into cells. When an adequate level of insulin is not present in the bloodstream,
excessive quantities of sugar remain in the blood, and are detected in urine. Diabetes
mellitus is the name of the disease that results from failure of the pancreas to secrete
adequate quantities of insulin. The alpha cells found within the islets of Langerhans
secrete glucagon. Glucagon effects a rapid breakdown of glycogen to glucose in liver
cells. Blood glucose levels rise after glucagon is secreted by alpha cells. Insulin and
glucagon are, therefore, antagonists. Insulin effects an active cellular absorption of
glucose from extracellular fluids while glucagon increases blood glucose levels.
a. Ovaries (Female). The ovaries, located in the pelvic cavity, secrete
estrogens and progesterone. Estrogens are also secreted by the adrenal cortex and
during pregnancy in very large amounts by the placenta.
(1) The main function of estrogens is to promote cellular proliferation and
growth of the sexual organs and other reproductive tissues. Estrogens cause the
endometrium (lining of the uterus) to thicken, and they play an essential role in the
regulation of the menstrual cycle. Estrogens produce the secondary sex characteristics
of females: enlargement of the uterus and vagina, growth of pubic hair, development of
mammary glands, development of the pelvic girdle, and deposition of fat in the mons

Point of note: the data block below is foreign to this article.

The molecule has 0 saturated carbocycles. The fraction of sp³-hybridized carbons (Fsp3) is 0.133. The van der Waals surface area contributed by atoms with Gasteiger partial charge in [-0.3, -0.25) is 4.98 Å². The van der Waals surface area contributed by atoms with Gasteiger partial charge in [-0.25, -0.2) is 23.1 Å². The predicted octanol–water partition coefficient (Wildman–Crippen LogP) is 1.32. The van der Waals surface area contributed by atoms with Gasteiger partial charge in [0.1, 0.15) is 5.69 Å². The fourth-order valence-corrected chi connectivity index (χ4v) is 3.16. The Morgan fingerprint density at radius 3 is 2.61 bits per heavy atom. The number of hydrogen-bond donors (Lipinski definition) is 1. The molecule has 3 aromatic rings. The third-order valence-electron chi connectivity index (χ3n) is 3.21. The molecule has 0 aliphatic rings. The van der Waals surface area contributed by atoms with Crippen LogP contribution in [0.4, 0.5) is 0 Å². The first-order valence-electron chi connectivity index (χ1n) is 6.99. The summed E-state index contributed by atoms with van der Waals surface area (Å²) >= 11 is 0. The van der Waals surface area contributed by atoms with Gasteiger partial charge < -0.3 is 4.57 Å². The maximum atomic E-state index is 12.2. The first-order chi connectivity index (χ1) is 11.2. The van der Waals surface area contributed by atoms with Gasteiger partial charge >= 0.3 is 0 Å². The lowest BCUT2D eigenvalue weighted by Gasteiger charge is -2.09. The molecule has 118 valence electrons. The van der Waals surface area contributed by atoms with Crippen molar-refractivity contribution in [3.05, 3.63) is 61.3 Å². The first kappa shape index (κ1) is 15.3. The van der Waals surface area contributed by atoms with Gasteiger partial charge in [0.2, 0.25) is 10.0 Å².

pubis and labia majora.
(2) Progesterone is secreted by the corpus luteum and during pregnancy by
the placenta. (The corpus luteum is a glandular mass formed in an ovary when a follicle
discharges its ovum. If the ovum is impregnated, the corpus luteum increases in size
and lasts for several months. Without pregnancy, the corpus luteum actively secretes
for only about 14 days.) The function of progesterone is primarily to provide adequate
nutrients for an embryo if it should begin to develop. During pregnancy, it maintains the
placenta, prevents further ovulation, enlarges the breasts, and stimulates the
development of the milksecreting cells in the mammary glands.
b. Testes (Male). The testes, located in the scrotum, secrete testosterone. The
testes of a fetus secrete testosterone to stimulate the development of the male
anatomy. After birth the testes become dormant and remain so until puberty, when
testosterone is secreted once again and stimulates the development of secondary male
sex characteristics, including enlargement of the male sex organs, growth of facial,
pubic, and chest hair, growth of the larynx to deepen the voice, and deposition of
protein to increase muscularity and general body size.
248. THE PITUITARY GLAND (HYPOPHYSIS)
The pituitary gland lies at the base of the brain and is attached to it by a short
stem. The pituitary gland is made up of an anterior and a posterior lobe.